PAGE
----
so I am wondering if you are replying to bestbirths or mwherbs-- I think that you said this -- some of my posts have been to other's experiences -- I understood that you weren't hemorrhaging before and in your case I would not have tried to manually remove your placenta- and incase I haven't said it before sorry that this happened to you-- as a side note- when I had my second baby-he was born in 1 hour half of that time was spent driving to the hospital - well that doc who was in hospital and caught him also did ROUTINE manual removal of the placenta- didn't even wait 5 minutes- plunged his hand in and scooped it out- and how I know he did it routinely is that he delivered most of the other babies born on the ward and the other gals and I talked about it. At the time I didn't even know to ask if a doctor or midwife would do such a thing-- I am thinking it is just terrible that you basically have to become a provider in order to know and anticipate what someone might do
post #85 of 98
Quote:
...There have been 3 or 4 cases notes in history where the placenta took up to 24 hours. But usually if no sign of bleeding, pushing urge ...
When I was pregnant with my first child, I learned about complications of the third stage of pregnancy and what the time constraints are for delivery of the placenta. I was born at home UC in the early 1950s, and I asked my Father how long it took for the placenta to be born after I was born as I as a preemie. My Father said it was over twenty-four hours and I was shocked. My mom was fine, no problems. He asked his associate to come over and help, and he took his time; he showed him a way to massage and manipulate the abdomen to deliver a stubborn placenta, which he used in the subsequent deliveries. My mom did not want to go to the hospital.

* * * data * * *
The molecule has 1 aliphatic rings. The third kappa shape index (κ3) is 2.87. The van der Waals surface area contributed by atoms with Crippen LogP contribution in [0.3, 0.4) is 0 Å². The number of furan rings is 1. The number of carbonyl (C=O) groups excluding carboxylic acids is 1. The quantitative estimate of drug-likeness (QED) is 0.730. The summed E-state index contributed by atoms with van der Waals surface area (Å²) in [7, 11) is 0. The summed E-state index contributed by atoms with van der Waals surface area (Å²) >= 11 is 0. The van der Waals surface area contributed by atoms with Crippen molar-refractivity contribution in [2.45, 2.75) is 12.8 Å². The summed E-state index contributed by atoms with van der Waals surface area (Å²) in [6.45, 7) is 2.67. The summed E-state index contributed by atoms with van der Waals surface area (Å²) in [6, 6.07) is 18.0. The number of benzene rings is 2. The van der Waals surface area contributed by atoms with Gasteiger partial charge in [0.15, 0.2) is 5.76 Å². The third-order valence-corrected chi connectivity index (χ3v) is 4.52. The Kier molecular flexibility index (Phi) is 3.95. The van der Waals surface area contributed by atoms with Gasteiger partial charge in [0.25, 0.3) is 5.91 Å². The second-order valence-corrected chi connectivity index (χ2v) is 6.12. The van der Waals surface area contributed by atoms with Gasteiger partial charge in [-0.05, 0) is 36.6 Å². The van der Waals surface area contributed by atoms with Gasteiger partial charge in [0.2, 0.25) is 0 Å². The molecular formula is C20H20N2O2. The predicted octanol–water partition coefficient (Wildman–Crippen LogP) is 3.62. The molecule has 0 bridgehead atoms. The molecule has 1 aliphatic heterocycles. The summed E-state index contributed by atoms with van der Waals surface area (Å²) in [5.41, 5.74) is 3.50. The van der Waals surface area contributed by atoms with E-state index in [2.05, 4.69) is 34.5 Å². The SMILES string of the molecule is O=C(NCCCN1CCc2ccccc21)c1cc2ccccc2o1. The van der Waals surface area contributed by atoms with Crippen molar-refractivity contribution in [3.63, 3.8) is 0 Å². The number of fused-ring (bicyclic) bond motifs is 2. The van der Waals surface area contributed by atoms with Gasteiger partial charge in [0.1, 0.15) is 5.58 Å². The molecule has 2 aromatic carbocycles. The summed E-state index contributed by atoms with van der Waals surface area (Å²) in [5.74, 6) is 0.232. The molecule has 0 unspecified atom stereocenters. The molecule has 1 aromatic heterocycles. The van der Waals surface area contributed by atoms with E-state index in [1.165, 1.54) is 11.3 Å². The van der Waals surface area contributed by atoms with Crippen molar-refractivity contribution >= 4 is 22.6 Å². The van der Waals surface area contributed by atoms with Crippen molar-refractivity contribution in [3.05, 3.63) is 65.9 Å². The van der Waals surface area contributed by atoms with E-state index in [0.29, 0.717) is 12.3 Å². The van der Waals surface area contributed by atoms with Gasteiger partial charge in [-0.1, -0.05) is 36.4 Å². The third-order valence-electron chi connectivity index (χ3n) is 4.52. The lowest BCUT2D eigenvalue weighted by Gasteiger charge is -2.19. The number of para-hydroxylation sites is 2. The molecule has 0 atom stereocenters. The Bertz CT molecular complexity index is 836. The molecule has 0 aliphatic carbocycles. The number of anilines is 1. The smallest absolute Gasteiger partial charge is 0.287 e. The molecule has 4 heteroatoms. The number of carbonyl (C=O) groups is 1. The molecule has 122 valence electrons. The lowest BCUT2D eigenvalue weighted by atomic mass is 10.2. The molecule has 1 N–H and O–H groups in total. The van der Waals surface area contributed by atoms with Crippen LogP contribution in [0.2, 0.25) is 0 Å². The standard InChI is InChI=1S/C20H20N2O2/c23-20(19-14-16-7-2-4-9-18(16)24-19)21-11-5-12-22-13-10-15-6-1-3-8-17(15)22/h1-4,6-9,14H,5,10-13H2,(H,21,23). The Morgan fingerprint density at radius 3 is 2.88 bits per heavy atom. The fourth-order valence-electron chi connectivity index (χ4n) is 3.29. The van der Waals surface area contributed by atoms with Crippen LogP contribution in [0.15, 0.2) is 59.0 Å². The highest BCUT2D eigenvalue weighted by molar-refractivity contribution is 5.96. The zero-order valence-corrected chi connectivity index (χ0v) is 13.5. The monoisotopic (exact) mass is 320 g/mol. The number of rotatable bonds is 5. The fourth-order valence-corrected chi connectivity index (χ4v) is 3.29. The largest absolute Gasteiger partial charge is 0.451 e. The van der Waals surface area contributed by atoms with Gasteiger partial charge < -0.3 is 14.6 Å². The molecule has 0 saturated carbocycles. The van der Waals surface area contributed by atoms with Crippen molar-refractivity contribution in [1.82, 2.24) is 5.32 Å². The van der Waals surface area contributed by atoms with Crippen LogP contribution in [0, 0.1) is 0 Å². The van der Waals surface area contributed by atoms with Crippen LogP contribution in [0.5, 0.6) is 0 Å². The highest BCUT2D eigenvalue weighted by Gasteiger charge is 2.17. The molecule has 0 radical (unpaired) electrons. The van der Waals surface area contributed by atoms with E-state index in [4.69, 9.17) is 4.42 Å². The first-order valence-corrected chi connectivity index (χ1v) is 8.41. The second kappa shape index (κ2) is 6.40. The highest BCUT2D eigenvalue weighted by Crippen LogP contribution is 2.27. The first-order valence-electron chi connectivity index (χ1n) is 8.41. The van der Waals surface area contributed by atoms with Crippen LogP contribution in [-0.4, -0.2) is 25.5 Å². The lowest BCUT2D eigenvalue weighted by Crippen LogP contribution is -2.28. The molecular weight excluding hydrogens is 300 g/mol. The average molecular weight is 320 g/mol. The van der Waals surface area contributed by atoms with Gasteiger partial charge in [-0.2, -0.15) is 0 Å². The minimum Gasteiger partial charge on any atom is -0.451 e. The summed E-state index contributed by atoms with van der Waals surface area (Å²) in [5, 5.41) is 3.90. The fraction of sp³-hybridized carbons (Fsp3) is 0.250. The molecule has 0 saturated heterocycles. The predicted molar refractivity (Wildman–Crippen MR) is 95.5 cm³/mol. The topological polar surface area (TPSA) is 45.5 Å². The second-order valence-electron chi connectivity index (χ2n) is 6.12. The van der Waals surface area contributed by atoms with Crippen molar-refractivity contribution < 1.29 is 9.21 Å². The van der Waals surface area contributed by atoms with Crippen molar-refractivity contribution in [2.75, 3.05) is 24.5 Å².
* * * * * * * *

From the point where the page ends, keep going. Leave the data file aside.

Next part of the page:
post #86 of 98
Quote:
Originally Posted by applejuice View Post
When I was pregnant with my first child, I learned about complications of the third stage of pregnancy and what the time constraints are for delivery of the placenta. I was born at home UC in the early 1950s, and I asked my Father how long it took for the placenta to be born after I was born as I as a preemie. My Father said it was over twenty-four hours and I was shocked. My mom was fine, no problems. He asked his associate to come over and help, and he took his time; he showed him a way to massage and manipulate the abdomen to deliver a stubborn placenta, which he used in the subsequent deliveries. My mom did not want to go to the hospital.
That is amazing to hear stories like this. I wonder what exactly they did during the massage too.

I am sorry if you thought I was flaming, it wasn't my intention at all. If the OP wasn't hemmoraging, that was bad management. I was under the impression because of the Bristol trials that chances are higher that a CNM and Doctor is going to be more agressive with the placenta, and even some DEM's, and a more rare jewel of a midwife is the kind who will let the placenta deliver in it's own time when everything is fine.
post #87 of 98
Thanks so much for sharing your story
I'm so sorry your perfect birth turned so wrong at the end
Thank God you and your family are OK:
post #88 of 98
Thread Starter 
thanks Nicole! I appreciate it and eeveryone who has supported me....


and to the others...i am in no way downing MW's..im as crunchy as they come!

i think if were all educated enough..maybe as a society whole...we wont even need MW's...We'll deliver our own babies!
post #89 of 98
Quote:
Originally Posted by o4smommy View Post
i think if were all educated enough..maybe as a society whole...we wont even need MW's...We'll deliver our own babies!

Damn right!

I'm sorry you haven't yet had an ideal birth experience. Maybe your third delivery will be better!
post #90 of 98
I had bad midwife exp too...

here is my story

http://mylifeeditorials.blogspot.com...n-section.html
post #91 of 98
Quote:
Originally Posted by o4smommy View Post
jrose, im so sorry that happened to your parents...i know what your father felt,,,my husband was overwhelmed, they thought they were gonna lose me...and have to raise my son and a new baby along with planning for a funeral. please do make sure no one ever messes with your placenta and let any pg friends know aswell.

having IV access would have helped get fluids into me fast, all MW's should carry an IV kit..i just assumed they did...assuming was my fault...